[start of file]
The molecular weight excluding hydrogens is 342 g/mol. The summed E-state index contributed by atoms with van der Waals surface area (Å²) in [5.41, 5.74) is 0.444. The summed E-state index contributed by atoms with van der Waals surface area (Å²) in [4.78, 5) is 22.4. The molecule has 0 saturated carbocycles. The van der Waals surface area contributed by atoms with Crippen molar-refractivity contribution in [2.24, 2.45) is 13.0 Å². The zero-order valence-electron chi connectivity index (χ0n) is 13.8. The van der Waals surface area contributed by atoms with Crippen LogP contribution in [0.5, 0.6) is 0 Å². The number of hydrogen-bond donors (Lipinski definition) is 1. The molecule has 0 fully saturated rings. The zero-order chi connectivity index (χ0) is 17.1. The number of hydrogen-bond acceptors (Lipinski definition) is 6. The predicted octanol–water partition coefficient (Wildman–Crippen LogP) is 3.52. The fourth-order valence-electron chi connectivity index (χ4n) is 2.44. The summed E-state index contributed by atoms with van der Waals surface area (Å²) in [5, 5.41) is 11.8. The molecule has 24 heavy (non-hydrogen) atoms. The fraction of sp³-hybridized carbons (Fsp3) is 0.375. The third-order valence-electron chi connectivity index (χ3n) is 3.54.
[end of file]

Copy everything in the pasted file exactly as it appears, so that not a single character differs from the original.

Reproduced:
The molecular weight excluding hydrogens is 342 g/mol. The summed E-state index contributed by atoms with van der Waals surface area (Å²) in [5.41, 5.74) is 0.444. The summed E-state index contributed by atoms with van der Waals surface area (Å²) in [4.78, 5) is 22.4. The molecule has 0 saturated carbocycles. The van der Waals surface area contributed by atoms with Crippen molar-refractivity contribution in [2.24, 2.45) is 13.0 Å². The zero-order valence-electron chi connectivity index (χ0n) is 13.8. The van der Waals surface area contributed by atoms with Crippen LogP contribution in [0.5, 0.6) is 0 Å². The number of hydrogen-bond donors (Lipinski definition) is 1. The molecule has 0 fully saturated rings. The zero-order chi connectivity index (χ0) is 17.1. The number of hydrogen-bond acceptors (Lipinski definition) is 6. The predicted octanol–water partition coefficient (Wildman–Crippen LogP) is 3.52. The fourth-order valence-electron chi connectivity index (χ4n) is 2.44. The summed E-state index contributed by atoms with van der Waals surface area (Å²) in [5, 5.41) is 11.8. The molecule has 24 heavy (non-hydrogen) atoms. The fraction of sp³-hybridized carbons (Fsp3) is 0.375. The third-order valence-electron chi connectivity index (χ3n) is 3.54.